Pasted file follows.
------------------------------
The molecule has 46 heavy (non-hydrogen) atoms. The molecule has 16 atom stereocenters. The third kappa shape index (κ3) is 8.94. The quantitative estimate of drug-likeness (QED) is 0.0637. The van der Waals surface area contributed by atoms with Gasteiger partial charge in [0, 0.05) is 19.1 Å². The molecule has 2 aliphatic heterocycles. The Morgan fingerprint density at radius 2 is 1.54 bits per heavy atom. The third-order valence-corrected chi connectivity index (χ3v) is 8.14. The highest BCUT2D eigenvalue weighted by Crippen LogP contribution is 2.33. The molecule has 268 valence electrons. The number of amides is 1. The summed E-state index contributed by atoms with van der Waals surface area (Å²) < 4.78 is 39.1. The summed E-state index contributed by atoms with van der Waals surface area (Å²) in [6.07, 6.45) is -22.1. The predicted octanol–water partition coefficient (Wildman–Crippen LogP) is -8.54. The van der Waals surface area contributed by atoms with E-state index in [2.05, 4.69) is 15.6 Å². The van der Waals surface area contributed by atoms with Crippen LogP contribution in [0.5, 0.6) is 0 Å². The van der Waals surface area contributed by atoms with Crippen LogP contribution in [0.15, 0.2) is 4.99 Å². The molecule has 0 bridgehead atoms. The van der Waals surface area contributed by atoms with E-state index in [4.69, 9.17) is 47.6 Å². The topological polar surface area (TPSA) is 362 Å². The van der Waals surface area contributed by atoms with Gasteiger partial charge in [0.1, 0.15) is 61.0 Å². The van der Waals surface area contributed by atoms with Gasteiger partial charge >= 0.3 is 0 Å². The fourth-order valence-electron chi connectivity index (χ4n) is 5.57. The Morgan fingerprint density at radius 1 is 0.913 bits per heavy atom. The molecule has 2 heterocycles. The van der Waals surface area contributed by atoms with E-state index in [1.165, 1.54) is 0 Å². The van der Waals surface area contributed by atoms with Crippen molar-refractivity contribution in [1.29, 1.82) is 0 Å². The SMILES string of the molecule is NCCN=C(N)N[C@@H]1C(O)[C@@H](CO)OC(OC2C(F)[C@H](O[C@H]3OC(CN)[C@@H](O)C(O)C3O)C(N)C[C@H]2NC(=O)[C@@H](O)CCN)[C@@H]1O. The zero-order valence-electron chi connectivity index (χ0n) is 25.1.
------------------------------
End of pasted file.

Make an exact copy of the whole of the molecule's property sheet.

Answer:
The molecule has 46 heavy (non-hydrogen) atoms. The molecule has 16 atom stereocenters. The third kappa shape index (κ3) is 8.94. The quantitative estimate of drug-likeness (QED) is 0.0637. The van der Waals surface area contributed by atoms with Gasteiger partial charge in [0, 0.05) is 19.1 Å². The molecule has 2 aliphatic heterocycles. The Morgan fingerprint density at radius 2 is 1.54 bits per heavy atom. The third-order valence-corrected chi connectivity index (χ3v) is 8.14. The highest BCUT2D eigenvalue weighted by Crippen LogP contribution is 2.33. The molecule has 268 valence electrons. The number of amides is 1. The summed E-state index contributed by atoms with van der Waals surface area (Å²) < 4.78 is 39.1. The summed E-state index contributed by atoms with van der Waals surface area (Å²) in [6.07, 6.45) is -22.1. The predicted octanol–water partition coefficient (Wildman–Crippen LogP) is -8.54. The van der Waals surface area contributed by atoms with E-state index in [2.05, 4.69) is 15.6 Å². The van der Waals surface area contributed by atoms with Crippen LogP contribution in [0.5, 0.6) is 0 Å². The van der Waals surface area contributed by atoms with Crippen LogP contribution in [0.15, 0.2) is 4.99 Å². The molecule has 0 bridgehead atoms. The van der Waals surface area contributed by atoms with E-state index in [4.69, 9.17) is 47.6 Å². The topological polar surface area (TPSA) is 362 Å². The van der Waals surface area contributed by atoms with Gasteiger partial charge in [0.1, 0.15) is 61.0 Å². The van der Waals surface area contributed by atoms with Gasteiger partial charge >= 0.3 is 0 Å². The fourth-order valence-electron chi connectivity index (χ4n) is 5.57. The Morgan fingerprint density at radius 1 is 0.913 bits per heavy atom. The molecule has 2 heterocycles. The van der Waals surface area contributed by atoms with E-state index in [1.165, 1.54) is 0 Å². The van der Waals surface area contributed by atoms with Crippen molar-refractivity contribution in [1.29, 1.82) is 0 Å². The SMILES string of the molecule is NCCN=C(N)N[C@@H]1C(O)[C@@H](CO)OC(OC2C(F)[C@H](O[C@H]3OC(CN)[C@@H](O)C(O)C3O)C(N)C[C@H]2NC(=O)[C@@H](O)CCN)[C@@H]1O. The zero-order valence-electron chi connectivity index (χ0n) is 25.1.